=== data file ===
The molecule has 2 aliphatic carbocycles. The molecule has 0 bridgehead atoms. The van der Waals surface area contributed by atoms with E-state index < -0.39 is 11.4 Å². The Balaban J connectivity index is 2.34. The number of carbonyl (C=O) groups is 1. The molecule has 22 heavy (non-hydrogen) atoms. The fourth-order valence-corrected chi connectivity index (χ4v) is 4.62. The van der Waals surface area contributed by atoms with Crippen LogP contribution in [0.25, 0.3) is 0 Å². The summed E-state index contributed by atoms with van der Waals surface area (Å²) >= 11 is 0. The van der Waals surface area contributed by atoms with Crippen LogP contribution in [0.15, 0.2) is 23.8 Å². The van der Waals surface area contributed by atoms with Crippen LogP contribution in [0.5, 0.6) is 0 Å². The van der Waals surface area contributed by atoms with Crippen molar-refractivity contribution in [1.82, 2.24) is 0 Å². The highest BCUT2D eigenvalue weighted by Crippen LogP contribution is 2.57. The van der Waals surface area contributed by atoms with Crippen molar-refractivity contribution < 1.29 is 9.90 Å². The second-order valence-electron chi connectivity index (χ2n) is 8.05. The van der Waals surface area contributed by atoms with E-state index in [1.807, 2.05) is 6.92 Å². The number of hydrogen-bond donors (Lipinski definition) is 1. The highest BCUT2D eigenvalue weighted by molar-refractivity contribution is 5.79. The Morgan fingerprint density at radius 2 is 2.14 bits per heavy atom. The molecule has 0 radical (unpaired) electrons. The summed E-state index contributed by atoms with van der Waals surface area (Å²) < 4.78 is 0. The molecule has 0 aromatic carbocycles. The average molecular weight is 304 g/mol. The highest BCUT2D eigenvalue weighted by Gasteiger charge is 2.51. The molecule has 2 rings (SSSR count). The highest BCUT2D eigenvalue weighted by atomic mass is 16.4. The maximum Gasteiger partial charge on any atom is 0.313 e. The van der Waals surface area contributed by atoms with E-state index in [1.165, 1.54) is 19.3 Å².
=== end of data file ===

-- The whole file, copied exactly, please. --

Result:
The molecule has 2 aliphatic carbocycles. The molecule has 0 bridgehead atoms. The van der Waals surface area contributed by atoms with E-state index < -0.39 is 11.4 Å². The Balaban J connectivity index is 2.34. The number of carbonyl (C=O) groups is 1. The molecule has 22 heavy (non-hydrogen) atoms. The fourth-order valence-corrected chi connectivity index (χ4v) is 4.62. The van der Waals surface area contributed by atoms with Crippen LogP contribution in [0.25, 0.3) is 0 Å². The summed E-state index contributed by atoms with van der Waals surface area (Å²) >= 11 is 0. The van der Waals surface area contributed by atoms with Crippen LogP contribution in [0.15, 0.2) is 23.8 Å². The van der Waals surface area contributed by atoms with Crippen LogP contribution in [0.5, 0.6) is 0 Å². The van der Waals surface area contributed by atoms with Crippen molar-refractivity contribution in [1.82, 2.24) is 0 Å². The highest BCUT2D eigenvalue weighted by Crippen LogP contribution is 2.57. The van der Waals surface area contributed by atoms with Crippen molar-refractivity contribution < 1.29 is 9.90 Å². The second-order valence-electron chi connectivity index (χ2n) is 8.05. The van der Waals surface area contributed by atoms with E-state index in [1.807, 2.05) is 6.92 Å². The number of hydrogen-bond donors (Lipinski definition) is 1. The highest BCUT2D eigenvalue weighted by molar-refractivity contribution is 5.79. The Morgan fingerprint density at radius 2 is 2.14 bits per heavy atom. The molecule has 0 radical (unpaired) electrons. The summed E-state index contributed by atoms with van der Waals surface area (Å²) < 4.78 is 0. The molecule has 0 aromatic carbocycles. The average molecular weight is 304 g/mol. The highest BCUT2D eigenvalue weighted by Gasteiger charge is 2.51. The molecule has 2 rings (SSSR count). The highest BCUT2D eigenvalue weighted by atomic mass is 16.4. The maximum Gasteiger partial charge on any atom is 0.313 e. The van der Waals surface area contributed by atoms with E-state index in [1.165, 1.54) is 19.3 Å².